Monthly Archives: August 2013

Maffetone Method Resources

It seems that in endurance training right now there are two competing training methodologies: low heart rate aerobic training as espoused by Dr. Maffetone, and high intensity interval training, perhaps best exemplified by Crossfit. They both appear to be effective, but  mutually exclusive, and that confuses people.
I am not going to debate, compare/contrast, pros and cons etc. I choose the Maffetone Method. For those who are curious and want to learn more, I am assembling here a guide to resources about this training method.
Basic Principles:

  • Aerobic Training Trumps Everything
  • Anaerobic training is risky
  • Aerobic/Anaerobic Threshold is determined by fat utilization
  • Aerobic fitness is best developed at a lower intensity than you might think
  • Aerobic fitness seems to have no ceiling

The Training Method:

  • Find your heart rate range using the 180 formula (Maximum Aerobic Function=MAF)
  • Always wear your heart rate monitor
  • Start with 10-15 minute warm-up to gradually bring up heart rate into training zone
  • NEVER go above MAF! If heart rate goes over, slow down
  • Walking is ideal for warming up/cooling down

Annotated Resources to Learn More:
Books:
The Big Book of Endurance Training and Racing
This is the one book to get if endurance sports are your interest, whether or not you race. It is a compilation that was born in response to many athlete questions over the years. I personally disagree with the nutritional advice, as I prefer to follow the Whole Foods Plant Based diet as espoused by Dr. McDougall and Dr. Esselstyn. But the training information, much of the self-care, and the holistic approach is very thought provoking. Most of what I have applied has worked well.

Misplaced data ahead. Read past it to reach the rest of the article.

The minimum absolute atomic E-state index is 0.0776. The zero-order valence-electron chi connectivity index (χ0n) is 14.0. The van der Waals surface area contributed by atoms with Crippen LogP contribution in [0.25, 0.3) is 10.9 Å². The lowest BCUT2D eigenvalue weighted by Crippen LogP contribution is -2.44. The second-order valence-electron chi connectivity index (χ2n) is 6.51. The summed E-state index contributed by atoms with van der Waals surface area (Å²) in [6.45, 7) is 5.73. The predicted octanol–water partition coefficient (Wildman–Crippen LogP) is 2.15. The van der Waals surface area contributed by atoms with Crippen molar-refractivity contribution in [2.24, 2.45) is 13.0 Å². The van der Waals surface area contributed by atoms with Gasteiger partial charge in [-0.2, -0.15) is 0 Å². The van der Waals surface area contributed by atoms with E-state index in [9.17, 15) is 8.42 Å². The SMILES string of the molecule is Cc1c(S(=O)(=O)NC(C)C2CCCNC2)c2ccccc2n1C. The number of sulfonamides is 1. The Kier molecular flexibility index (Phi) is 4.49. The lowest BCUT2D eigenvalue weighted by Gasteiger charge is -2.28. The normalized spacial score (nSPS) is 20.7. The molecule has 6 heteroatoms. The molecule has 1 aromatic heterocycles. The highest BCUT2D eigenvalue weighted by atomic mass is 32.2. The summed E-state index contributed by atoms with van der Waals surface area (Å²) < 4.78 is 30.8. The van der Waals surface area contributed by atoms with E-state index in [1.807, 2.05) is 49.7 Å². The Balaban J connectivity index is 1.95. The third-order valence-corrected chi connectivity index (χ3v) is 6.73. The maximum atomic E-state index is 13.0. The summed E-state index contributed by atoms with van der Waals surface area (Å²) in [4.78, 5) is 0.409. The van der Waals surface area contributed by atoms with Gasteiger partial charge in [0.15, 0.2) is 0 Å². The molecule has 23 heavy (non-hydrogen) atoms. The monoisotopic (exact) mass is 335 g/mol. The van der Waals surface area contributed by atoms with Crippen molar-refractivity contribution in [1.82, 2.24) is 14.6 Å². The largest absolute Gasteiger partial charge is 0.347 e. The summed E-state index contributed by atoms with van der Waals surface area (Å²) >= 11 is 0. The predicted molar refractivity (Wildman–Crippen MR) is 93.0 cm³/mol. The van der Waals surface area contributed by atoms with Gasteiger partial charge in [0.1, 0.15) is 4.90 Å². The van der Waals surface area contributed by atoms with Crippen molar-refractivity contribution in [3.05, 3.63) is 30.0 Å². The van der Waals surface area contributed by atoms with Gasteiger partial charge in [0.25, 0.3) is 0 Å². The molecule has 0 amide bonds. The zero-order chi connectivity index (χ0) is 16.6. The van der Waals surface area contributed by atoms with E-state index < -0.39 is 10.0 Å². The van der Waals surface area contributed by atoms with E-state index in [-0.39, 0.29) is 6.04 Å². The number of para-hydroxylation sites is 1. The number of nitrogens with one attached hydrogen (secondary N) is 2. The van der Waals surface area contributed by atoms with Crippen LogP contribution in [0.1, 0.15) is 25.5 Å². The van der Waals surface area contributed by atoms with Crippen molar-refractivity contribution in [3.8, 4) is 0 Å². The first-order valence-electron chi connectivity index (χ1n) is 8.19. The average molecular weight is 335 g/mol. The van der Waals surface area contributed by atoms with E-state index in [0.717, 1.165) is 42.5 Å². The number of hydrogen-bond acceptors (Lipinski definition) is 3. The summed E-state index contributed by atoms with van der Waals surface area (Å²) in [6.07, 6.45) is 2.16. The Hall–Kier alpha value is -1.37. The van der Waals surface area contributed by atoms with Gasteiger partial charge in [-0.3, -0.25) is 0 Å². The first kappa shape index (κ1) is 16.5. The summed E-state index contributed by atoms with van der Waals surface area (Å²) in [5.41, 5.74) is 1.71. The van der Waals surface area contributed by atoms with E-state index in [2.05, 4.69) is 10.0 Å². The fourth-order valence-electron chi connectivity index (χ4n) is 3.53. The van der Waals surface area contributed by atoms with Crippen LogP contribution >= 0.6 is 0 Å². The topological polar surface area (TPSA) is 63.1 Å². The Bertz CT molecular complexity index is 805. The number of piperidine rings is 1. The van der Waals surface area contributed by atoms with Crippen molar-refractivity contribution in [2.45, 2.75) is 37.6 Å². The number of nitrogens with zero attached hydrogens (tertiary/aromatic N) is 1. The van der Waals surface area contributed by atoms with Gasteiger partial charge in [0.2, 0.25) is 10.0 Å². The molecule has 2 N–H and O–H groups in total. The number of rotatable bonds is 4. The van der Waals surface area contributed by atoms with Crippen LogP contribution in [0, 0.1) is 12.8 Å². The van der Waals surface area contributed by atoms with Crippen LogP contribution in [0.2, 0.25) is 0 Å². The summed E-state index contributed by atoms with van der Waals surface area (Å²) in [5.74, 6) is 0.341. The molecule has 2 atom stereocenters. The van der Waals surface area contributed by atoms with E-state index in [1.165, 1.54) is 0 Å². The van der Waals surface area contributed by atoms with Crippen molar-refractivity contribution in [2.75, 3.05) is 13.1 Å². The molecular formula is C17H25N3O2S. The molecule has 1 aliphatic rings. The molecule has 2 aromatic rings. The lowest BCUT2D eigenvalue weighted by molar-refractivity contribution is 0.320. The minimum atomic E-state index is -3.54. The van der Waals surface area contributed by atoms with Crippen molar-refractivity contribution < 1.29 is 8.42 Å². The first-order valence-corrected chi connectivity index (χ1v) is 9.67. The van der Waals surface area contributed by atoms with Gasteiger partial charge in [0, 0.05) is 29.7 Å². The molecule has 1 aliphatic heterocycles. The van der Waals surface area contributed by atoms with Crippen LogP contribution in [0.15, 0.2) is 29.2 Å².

The Big Book of Health and Fitness
This book is not much different than the other one, except in focus. There are more general health topics, and less about what affects competition. It has one important topic that is a regrettable omission from his other book which is an explanation of how to incorporate strength training with his aerobic training philosophy.
The Maffetone Method
Dr. Maffetone has said that his previous books are out of date, and that The Big Book(s)… represent his best advice. But this old one is short and gives a good, general explanation. I like it.
Articles:
Both Dr. Maffetone and Mark Allen have great articles on their respective websites covering many related topics.
Here is Mark Allen explaining how to build a great aerobic base. This is the method he used during his “patience phase” to build the fitness needed to win Ironman Kona multiple times.
“Training Your Heart”
http://markallenonline.com/maoArticles.aspx?AID=2
Here is the Man Himself Explaining:
“Want Speed? Slow Down!”
http://content.bandzoogle.com/users/cippianhotmail/files/Want_Speed_Slow_Down_2007.pdf
Interviews:
I first learned of The Maffetone Method in a magazine article by Mark Allen. It didn’t mention Maffettone by name, and the article did not make sense to me at the time. But when I heard the man explain it himself, it all came together. Here are some great podcast interviews where Dr. Maffetone explains the principles and responds to questions.
The First One I Heard:
http://www.bengreenfieldfitness.com/2011/03/episode-135-interview-with-health-endurance-expert-dr-phil-maffetone/
FitFatFast:
The podcaster recently changed his nutrition and training for Ironman to be more in line with Maffetone.
http://www.fitfatfast.com/drphilmaffetone/
Trail Runner Nation
http://trailrunnernation.com/2013/01/dr-phil-maffetone-speed-up-by-slowing-down/
Mark Allen credited Maffetone with much of his success, and Maffetone uses Mark Allen as the best example of what his brand of aerobic training can achieve.
http://www.fitfatfast.com/tag/mark-allen/

The “Ask the Ultrarunner” and “Ask the Coaches” podcasts at enduranceplanet.com are good resources as questions about Maffetone style training are often answered. They recently interviewed Maffetone twice/;

Part 1 

Part 2

While there are many effective ways to train, I think most people will gain more enjoyment from using this aerobic based approach and saving the anaerobic efforts for race day, or brief build periods. I know I have.

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